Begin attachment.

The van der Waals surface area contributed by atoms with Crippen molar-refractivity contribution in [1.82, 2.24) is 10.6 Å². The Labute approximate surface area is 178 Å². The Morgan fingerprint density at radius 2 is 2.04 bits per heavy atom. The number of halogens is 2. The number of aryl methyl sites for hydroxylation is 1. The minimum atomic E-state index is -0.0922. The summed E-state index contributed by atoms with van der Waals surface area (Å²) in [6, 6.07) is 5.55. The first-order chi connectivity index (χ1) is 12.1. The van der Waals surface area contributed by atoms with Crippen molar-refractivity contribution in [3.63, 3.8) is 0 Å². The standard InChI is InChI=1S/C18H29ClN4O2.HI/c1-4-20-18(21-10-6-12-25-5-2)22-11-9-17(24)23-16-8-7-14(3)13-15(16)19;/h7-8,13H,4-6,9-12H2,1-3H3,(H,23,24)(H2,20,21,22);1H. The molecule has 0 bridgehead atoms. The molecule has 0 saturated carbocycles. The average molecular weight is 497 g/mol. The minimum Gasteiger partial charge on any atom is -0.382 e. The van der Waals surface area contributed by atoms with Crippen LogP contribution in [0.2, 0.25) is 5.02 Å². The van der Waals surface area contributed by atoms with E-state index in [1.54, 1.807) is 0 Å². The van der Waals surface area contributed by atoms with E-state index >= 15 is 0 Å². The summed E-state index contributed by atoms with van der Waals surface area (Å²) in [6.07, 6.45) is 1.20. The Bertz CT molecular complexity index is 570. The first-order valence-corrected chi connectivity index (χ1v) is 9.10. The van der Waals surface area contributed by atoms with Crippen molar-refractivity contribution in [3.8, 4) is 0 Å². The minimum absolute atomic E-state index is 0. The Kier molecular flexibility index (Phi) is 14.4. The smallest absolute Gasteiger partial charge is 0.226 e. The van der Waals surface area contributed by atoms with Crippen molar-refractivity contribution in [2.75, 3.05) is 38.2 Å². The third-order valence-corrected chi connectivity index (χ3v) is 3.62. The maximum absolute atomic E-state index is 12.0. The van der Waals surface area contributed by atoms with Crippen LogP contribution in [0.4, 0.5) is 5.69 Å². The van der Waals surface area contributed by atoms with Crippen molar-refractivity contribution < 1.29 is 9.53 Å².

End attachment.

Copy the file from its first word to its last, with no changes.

The van der Waals surface area contributed by atoms with Crippen molar-refractivity contribution in [1.82, 2.24) is 10.6 Å². The Labute approximate surface area is 178 Å². The Morgan fingerprint density at radius 2 is 2.04 bits per heavy atom. The number of halogens is 2. The number of aryl methyl sites for hydroxylation is 1. The minimum atomic E-state index is -0.0922. The summed E-state index contributed by atoms with van der Waals surface area (Å²) in [6, 6.07) is 5.55. The first-order chi connectivity index (χ1) is 12.1. The van der Waals surface area contributed by atoms with Crippen molar-refractivity contribution in [3.63, 3.8) is 0 Å². The standard InChI is InChI=1S/C18H29ClN4O2.HI/c1-4-20-18(21-10-6-12-25-5-2)22-11-9-17(24)23-16-8-7-14(3)13-15(16)19;/h7-8,13H,4-6,9-12H2,1-3H3,(H,23,24)(H2,20,21,22);1H. The molecule has 0 bridgehead atoms. The molecule has 0 saturated carbocycles. The average molecular weight is 497 g/mol. The minimum Gasteiger partial charge on any atom is -0.382 e. The van der Waals surface area contributed by atoms with Crippen LogP contribution in [0.2, 0.25) is 5.02 Å². The van der Waals surface area contributed by atoms with E-state index in [1.54, 1.807) is 0 Å². The van der Waals surface area contributed by atoms with E-state index >= 15 is 0 Å². The summed E-state index contributed by atoms with van der Waals surface area (Å²) in [6.07, 6.45) is 1.20. The Bertz CT molecular complexity index is 570. The first-order valence-corrected chi connectivity index (χ1v) is 9.10. The van der Waals surface area contributed by atoms with Crippen molar-refractivity contribution in [3.8, 4) is 0 Å². The minimum absolute atomic E-state index is 0. The Kier molecular flexibility index (Phi) is 14.4. The smallest absolute Gasteiger partial charge is 0.226 e. The van der Waals surface area contributed by atoms with Crippen molar-refractivity contribution in [2.75, 3.05) is 38.2 Å². The third-order valence-corrected chi connectivity index (χ3v) is 3.62. The maximum absolute atomic E-state index is 12.0. The van der Waals surface area contributed by atoms with Crippen LogP contribution in [0.4, 0.5) is 5.69 Å². The van der Waals surface area contributed by atoms with Crippen molar-refractivity contribution < 1.29 is 9.53 Å².